Why Am I Losing Weight but Not Belly Fat?

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You’ve gotten into the stride of a healthy nutrition and workout regimen, and you’re seeing the results on the scale. But many women reach their target weight only to be disappointed that they’ve lost little to no belly fat. Although it seems logical that our belly fat will shrink as we lose weight, our bodies often have other plans, and it’s extremely common to lose weight disproportionately. But don’t worry — we’ve got you covered with a healthy plan that’ll help you lose weight all around.

But first things first: why is belly fat so darn stubborn? Everyone’s body type is different, so it depends on the person, but there are a few common reasons. “Belly fat is often a sign of ‘stress’ or insulin resistance. When you are stressed, your cortisol levels rise, which may lead to storing fat in your middle,” Amy Shapiro, MS, RD, CDN, and founder of Real Nutrition, told POPSUGAR. “Genetics do play a role here as well, so if your parent tends to carry weight in their middle, you might end up doing the same.”

In addition to genetics, Cassie Lambert, NASM certified trainer and strength coach, told POPSUGAR that your weight-loss method may also play a role. “For example, a low-carbohydrate diet will kick-start weight loss, but this is because of the water loss from the glycogen in the muscles and not fat,” she explained. Lambert also cited large amounts of cardio as an example of how to quickly lose weight but not belly fat.

Evan Harden, personal trainer and National Bar League founder, told POPSUGAR that losing weight too rapidly is a common mistake. “When that happens, it is difficult to preserve muscle, let alone grow new muscle,” Harden said. “This leads to losing weight but not body fat and ultimately a poor body composition.” Losing weight gradually is essential to preserving muscle, and Harden noted that new research shows we shouldn’t lose more than one to three percent of our bodyweight per week.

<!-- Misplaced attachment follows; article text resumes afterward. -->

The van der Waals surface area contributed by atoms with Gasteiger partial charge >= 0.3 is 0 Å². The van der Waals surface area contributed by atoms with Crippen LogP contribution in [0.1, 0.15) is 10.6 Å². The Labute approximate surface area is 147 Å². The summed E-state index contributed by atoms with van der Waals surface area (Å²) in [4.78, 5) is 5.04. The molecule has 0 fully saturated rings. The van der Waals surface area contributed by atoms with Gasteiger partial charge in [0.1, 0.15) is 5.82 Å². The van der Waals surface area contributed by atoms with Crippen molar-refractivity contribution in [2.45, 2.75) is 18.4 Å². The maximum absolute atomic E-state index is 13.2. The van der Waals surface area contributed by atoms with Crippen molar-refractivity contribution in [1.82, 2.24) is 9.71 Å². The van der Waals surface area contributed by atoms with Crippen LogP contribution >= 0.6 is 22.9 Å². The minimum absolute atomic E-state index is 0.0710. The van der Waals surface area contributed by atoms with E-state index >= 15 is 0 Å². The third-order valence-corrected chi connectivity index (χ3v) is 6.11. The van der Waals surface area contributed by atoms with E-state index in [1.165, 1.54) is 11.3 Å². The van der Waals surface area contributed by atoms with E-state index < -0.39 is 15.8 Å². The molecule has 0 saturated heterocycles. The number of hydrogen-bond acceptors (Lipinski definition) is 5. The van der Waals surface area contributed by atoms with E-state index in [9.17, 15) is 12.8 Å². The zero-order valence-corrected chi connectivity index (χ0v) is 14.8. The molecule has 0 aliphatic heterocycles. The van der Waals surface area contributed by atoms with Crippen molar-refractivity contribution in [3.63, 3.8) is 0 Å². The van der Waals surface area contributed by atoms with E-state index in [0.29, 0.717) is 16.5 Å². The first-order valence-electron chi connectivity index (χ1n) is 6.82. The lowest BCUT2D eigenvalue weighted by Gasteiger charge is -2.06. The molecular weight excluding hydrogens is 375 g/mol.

Although you can’t spot reduce fat, there are nutrition and fitness methods that are effective for losing weight in the most proportional way possible. Shapiro recommended a nutrition plan that consists of high-fiber foods, lean proteins, and healthy fats at every meal.

“Visualize [your] plate and cut it in half. Make sure half the plate is full of plants, fruits, and veggies at every meal,” she advised. “Then cut the other half into quarters, and make sure one-quarter is protein and one-quarter is whole grains.”

Additionally, Shapiro provided the following nutrition tips for overall weight loss:

  • Eat until you are 80 percent full instead of stopping when you are full or stuffed.
  • If you need to go back for seconds, go back for veggies first.
  • Avoid processed foods as much as you can. They can cause you to gain weight and consume foods that aren’t good for you.
  • Eat high-fiber foods so you will stay full longer on fewer calories, such as veggies, whole grains, oatmeal, spinach, whole-wheat bread, berries, and apples.
  • Drink plenty of water, and avoid all sugary beverages. Our bodies don’t register those calories, so we end up eating on top of them.
  • Avoid fried foods.
  • Limit cheese to one time per day.

And while it’s great to be committed to eating well, keep everything in perspective, and don’t berate yourself if you veer off course for a meal or two. “[If] you fall off your plan, get right back on the next time you eat,” Shapiro said. “Consistency is what moves the needle, not one mistake.”

Now that we’ve got nutrition covered, let’s talk workouts. A combination of HIIT cardio exercises and strength training is the most effective fitness regimen to lose body fat. Lambert recommended strength training three to five times per week. “[It] improves body composition and metabolic function, [which] speeds up the metabolism,” she explained. Lambert said to integrate cardio workouts into your routine in order to increase your caloric deficit.

And while we often think of workouts as happening solely in the gym or on the running trail, there are myriad opportunities each day to get moving — and it makes a difference in the long term. “Move more throughout your day to increase the amount of energy burned outside of daily exercise,” Lambert said. “In time, you will be able to reduce belly fat in a sustainable manner.”

When we set out to lose weight and body fat, it’s easy to become laser-focused on losing weight as quickly as possible. But as Harden emphasized, this isn’t a healthy or effective way to attain a healthier body. If we view good nutrition and consistent exercise as a lifestyle, we’re more likely to lose weight — and belly fat — in a healthy manner and keep it off for good.



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